Document Type

Conference Proceeding

Publication Date

12-2001

Publication Details

This conference presentation was originally published as:

Northcote, M., & Kendle, A. (2001). Informal online networks for learning: Making use of incidental learning through recreation. Paper presented at the Australian Association for Research in Education (AARE) International Conference, Fremantle, Australia. Retrieved from http://www.aare.edu.au/data/publications/2001/nor01596.pdf

ANZSRC / FoR Code

130103 Higher Education| 130306 Educational Technology and Computing

Abstract

Contemporary tertiary students require a different set of skills from the population of students who attended university campuses even just a decade ago. The modern student is expected to be comfortable and often proficient with both printed and digital resources. Such a level of expertise is necessary not only so students can access study materials, but to also enable them to efficiently filter information, communicate using diverse methods and store relevant resources within practical and logical systems. Many university courses now include components which provide opportunities for students to develop digital information competencies and such skills are almost essential to succeed within current academic and employment contexts. This paper suggests that technologically related and information management skills and expertises need not only be developed within formal educational settings. It is our experience that the modern day student can be encouraged to access a variety of recreational digital resources and experience effective learning through these experiences in a more incidental, informal manner. We have identified five main categories of online networks: (1) common interest communities (e.g., e-groups, hobby sites); (2) competition and game sites (e.g., networked multi-player games, entering competitions); (3) file download sites (e.g., Napster, clipart); (4) corporate and e-commerce sites (e.g., internet banking, online shopping); and (5) information access sites (e.g., maps, timetables, White Pages). Participating in these online networks can allow students to develop many useful skills including database searching, information filtering, data storage and retrieval, critical analysis of resources and effective online communication. This paper examines a range of examples which demonstrate how a number of useful academic skills can be developed using non-traditional, less academic approaches in order to maintain and improve student motivation, enjoyment levels and learning outcomes in tertiary situations.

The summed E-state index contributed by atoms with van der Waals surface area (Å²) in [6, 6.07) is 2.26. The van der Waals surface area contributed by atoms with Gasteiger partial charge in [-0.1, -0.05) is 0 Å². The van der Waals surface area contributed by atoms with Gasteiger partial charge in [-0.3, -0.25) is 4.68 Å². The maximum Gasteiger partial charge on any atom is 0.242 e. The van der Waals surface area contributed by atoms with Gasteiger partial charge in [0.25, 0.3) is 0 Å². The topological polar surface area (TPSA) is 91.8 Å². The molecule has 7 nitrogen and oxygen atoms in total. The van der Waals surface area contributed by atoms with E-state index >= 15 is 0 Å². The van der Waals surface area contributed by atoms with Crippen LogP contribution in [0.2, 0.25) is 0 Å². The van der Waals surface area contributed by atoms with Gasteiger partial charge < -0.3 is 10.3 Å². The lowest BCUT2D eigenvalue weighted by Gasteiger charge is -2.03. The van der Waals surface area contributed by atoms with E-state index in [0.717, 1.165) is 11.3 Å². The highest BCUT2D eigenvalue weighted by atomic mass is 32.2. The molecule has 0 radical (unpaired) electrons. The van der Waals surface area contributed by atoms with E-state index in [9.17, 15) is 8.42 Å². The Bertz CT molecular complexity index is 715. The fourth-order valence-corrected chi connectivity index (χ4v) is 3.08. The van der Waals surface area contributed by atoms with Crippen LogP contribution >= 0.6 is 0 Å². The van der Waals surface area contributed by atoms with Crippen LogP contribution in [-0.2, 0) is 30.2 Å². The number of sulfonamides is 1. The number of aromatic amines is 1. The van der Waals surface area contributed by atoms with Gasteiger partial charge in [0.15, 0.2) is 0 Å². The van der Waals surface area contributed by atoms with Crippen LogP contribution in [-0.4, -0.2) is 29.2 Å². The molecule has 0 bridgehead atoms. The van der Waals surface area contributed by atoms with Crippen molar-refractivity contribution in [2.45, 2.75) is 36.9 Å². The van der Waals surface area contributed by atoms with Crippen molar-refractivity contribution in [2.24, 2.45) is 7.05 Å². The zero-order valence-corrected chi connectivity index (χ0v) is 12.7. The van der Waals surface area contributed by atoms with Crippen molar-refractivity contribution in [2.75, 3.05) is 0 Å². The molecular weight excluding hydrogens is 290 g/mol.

Comments

Used by permission: the authors

This conference paper may be accessed from the publisher here.

At the time of writing Maria Northcote was affiliated with Edith Cowan University.

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